About half of the world’s population suffers from it every month, but even today, mystery still surrounds menstrual pain.
- More than 80% of teenage girls have had period pain
- Researchers are trying to figure out why it’s more serious for some
- They are currently recruiting participants in the Northern Territory
How can some people endure their periods with painkillers, while others experience such unbearable agony that they cannot leave the house?
A first Australian study, led by the Murdoch Children’s Research Institute, aims to ensure that young women and girls with debilitating period pain no longer need to miss out on life by identifying effective treatments early on.
To do this, the researchers follow more than 3,000 young women and girls over the age of five, who have been treated for menstrual pain.
Lead researcher and gynecologist Professor Sonia Grover said that “if we intervene early, we may well be able to change the course of this problem”.
“You lose iron, you lose energy”
For some, periods can cause debilitating pain, rage, depression, and suicidal thoughts.
Darwin student Emma King was among those who endured abnormally long periods of time before seeking help.
“I was bleeding for three weeks every month, for several months steadily,” the 16-year-old said.
“The toll it takes on you physically is incredibly taxing, more taxing than you can imagine.
“You lose iron, you lose energy, you’re moody, you’re hungry, you’re tired.”
At times, Emma said she felt so tired that she was forced to skip social activities and save energy to catch up on her studies instead.
It wasn’t just fatigue that bothered Emma.
“It’s really painful,” she said.
Young people are missing
For many women, girls and some people of diverse gender identities, Emma’s experience is all too familiar.
But Professor Grover said it didn’t have to be.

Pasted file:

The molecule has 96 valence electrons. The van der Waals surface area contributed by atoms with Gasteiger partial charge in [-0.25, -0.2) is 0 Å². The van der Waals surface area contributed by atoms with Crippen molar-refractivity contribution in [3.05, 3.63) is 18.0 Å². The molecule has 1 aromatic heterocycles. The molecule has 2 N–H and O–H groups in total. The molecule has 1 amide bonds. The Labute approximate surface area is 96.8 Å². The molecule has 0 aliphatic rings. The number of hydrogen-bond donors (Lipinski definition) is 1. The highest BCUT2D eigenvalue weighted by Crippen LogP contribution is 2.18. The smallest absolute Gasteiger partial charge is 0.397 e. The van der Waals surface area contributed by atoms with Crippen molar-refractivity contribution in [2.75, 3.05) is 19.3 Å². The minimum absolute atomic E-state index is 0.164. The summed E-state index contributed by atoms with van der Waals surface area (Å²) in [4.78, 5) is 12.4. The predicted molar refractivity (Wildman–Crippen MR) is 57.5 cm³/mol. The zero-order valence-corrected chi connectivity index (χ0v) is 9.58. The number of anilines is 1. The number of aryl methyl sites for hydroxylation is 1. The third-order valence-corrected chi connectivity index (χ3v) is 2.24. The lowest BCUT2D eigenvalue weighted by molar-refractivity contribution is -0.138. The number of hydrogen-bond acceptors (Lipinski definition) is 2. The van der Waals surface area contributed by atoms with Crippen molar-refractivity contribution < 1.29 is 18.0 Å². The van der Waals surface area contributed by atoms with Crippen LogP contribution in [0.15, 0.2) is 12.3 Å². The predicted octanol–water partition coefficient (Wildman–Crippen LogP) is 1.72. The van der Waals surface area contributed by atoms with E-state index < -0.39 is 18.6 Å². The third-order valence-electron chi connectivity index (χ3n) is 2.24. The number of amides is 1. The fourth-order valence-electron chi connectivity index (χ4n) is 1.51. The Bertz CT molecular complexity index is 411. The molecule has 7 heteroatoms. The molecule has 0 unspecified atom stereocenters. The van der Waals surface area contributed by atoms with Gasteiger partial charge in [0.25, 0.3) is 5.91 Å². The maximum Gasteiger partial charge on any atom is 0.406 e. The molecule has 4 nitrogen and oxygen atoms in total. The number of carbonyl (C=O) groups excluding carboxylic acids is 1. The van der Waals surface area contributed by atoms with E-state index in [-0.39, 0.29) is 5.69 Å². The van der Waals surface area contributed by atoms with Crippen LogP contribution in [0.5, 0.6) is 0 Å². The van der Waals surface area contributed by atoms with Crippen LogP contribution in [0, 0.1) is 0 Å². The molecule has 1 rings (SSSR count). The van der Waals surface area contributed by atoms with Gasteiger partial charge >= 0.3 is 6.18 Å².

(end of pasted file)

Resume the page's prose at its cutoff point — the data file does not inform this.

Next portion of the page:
“Periods shouldn’t ruin your life,” she said.
More than 80 per cent of teenage girls suffer from period pain, while 20 per cent have had it so badly they’ve missed school and other activities, Professor Grover said.
The study, known as the LongSTEPPP Project, builds on preliminary findings that show treating symptoms early can help reduce rates of infertility and endometriosis later in life.
As part of their mission to collect data from across Australia, the researchers have now focused on recruitment in the Northern Territory using social media and outreach programs in remote communities.
Darwin-based gynecologist Namiko Aleker said NT was particularly unique for three reasons:
- It has a younger population of women and girls than the rest of Australia
- It has a large population of indigenous women and girls
- More people live remotely in the NT than in the rest of Australia.
“These three challenges create an environment where providing health care – especially to women and girls at a really, very vulnerable time in their lives – is a challenge,” Dr. Aleker said.
Professor Grover said the project was the first of its kind because of its focus on young people.
“A lot of the work that’s been done on endometriosis or pelvic pain has been done on 25, 35, 40 year old women,” she said.
“And yet, we know that these women often said ‘I had pain since adolescence.
“It seems like we should start when it starts, rather than taking on a problem when it may well have turned into something more difficult to deal with.”
To be eligible for the study, participants must be between the ages of 10 and 18 and have been referred to a gynecologist for menstruation or pelvic pain or endometriosis.
As part of the study, participants are required to complete an online survey once a year for five years.
In Emma’s eyes, it’s a small price to pay for shedding light on a taboo subject.
#Australian #study #aims #uncover #mystery #extreme #menstrual #pain #young #people